In silvo-pastoral situations like on the Tame’s farm it is important to protect the trees from sheep and deer grazing. Irrigation is equally important; Tom prefers drip-irrigation on the ground, as otherwise he would need to water trees from a bowser, at least during the first five years. At 10m x 10m spacing there is no yield loss in the grass/clover during the first 20 years, provided that the trees are pruned. At the same time, the benefits of shade and micro-climate effects increase. No weed control or fertiliser is needed, but since Tom is a conventional farmer he adds a handful of a special complex fertiliser just to 'feel better'.

As I also happen to be an organic farm inspector, I can clearly state: that this system could easily be certified organic with some minor changes and a bit of extra paperwork. However, Tom explains that he has not converted; “because in our experience there is no demand as customers just ask for English walnuts. There is no real premium in organic walnuts sold locally so costs would far outweigh any return.”


If planning this on your own farm, grafting with the right varieties, protecting trees from animals and pruning details are important. There is no need to add any fertiliser, on the contrary the aim of the tree establishment phase is to get deep roots and let the tree find its own nutrients in the soil. A pH of between 5.5-7.5 is fine, a sunny aspect and a bit of shelter from too strong winds is preferable.

Pest and diseases

There are no major pest and diseases, but watch the squirrels and prune the tree for good ventilation and sunshine reaching all part of the tree. Some cultivars are more susceptible to fungal infections, but don’t use copper, even in case it is still allowed in organic in 5 years from now, as this has been shown to inhibit the tree to use other minerals. The pest and disease picture could of course change over a 60 year lifespan of a trees, planting agroforestry widely spaced and with diverse crops will pre-empt anything what will happen when e.g. converting a conventional high density apple orchard. High-density systems are just not made for organic and are also very ugly, compared to a mature agroforestry system. If after 30 years some trees get too dense you can always take half of them out and cash in the timber for the grower’s pension.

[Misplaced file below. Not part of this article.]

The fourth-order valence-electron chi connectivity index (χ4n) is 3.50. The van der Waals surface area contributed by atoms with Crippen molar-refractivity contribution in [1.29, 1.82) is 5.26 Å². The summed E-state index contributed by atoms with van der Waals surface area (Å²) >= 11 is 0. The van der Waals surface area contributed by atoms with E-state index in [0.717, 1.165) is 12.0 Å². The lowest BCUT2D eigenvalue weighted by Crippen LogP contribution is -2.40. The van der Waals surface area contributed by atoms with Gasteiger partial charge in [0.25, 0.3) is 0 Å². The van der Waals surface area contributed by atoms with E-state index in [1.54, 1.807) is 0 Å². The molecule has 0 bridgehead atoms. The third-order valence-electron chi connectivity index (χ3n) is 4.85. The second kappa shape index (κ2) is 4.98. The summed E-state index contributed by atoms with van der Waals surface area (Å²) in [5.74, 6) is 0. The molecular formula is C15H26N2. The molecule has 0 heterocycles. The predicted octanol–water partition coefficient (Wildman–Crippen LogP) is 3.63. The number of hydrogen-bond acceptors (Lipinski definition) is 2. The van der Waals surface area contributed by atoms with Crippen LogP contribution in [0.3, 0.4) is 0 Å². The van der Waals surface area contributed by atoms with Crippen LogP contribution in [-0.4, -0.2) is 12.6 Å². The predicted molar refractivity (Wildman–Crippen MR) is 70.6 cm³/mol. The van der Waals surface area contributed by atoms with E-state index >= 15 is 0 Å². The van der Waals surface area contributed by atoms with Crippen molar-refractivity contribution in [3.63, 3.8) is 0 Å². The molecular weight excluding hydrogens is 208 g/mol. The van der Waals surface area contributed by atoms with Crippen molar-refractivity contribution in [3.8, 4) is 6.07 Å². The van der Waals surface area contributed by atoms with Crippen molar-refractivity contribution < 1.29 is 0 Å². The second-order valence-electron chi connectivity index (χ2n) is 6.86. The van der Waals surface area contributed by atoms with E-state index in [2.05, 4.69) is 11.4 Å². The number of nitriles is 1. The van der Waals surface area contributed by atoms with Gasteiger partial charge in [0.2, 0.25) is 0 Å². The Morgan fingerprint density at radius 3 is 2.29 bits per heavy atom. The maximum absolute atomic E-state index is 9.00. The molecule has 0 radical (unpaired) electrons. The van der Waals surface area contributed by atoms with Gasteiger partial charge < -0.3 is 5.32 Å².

Tom plants later flowering cultivars e.g. Lara Franquette, Broadview, Fernor, Fernette, Chandler, Kesei, Bonifac, Jupiter and Mars. There are thousands of cultivars worldwide and other nut species to try like Hickories, Heartnuts, Butternuts and Pecans. Harvest is easy with a heavy duty metal ‘nut rollers’ from the ground initially, but watch out for sheep and squirrels getting there first. 15kg for a 15 year old tree is good and up to 100 kg for a large mature tree. Once yields get too large, a tractor-mounted vacuum harvester can be used, or a self- propelled sweeper, or even a little robot in 15 years, who knows?

My overall verdict on the walnut agroforestry system is: let’s all eat more local nuts and only meat from real organic free-range and agroforestry systems – the real agromix.

Ulrich Schmutz

Professor for Organic Horticulture & Ecological Economics
Coventry University, Ryton Organic Gardens, CV8 3LG, England, UK

Article published in The Organic Grower - No 64 Autumn 2023

Image Credits:
Cover: Agroforestry (silvo-pasture) with sheep and walnut trees in Warwickshire / Ulrich Schmutz
Photo 2, Photo 3: Tom Tame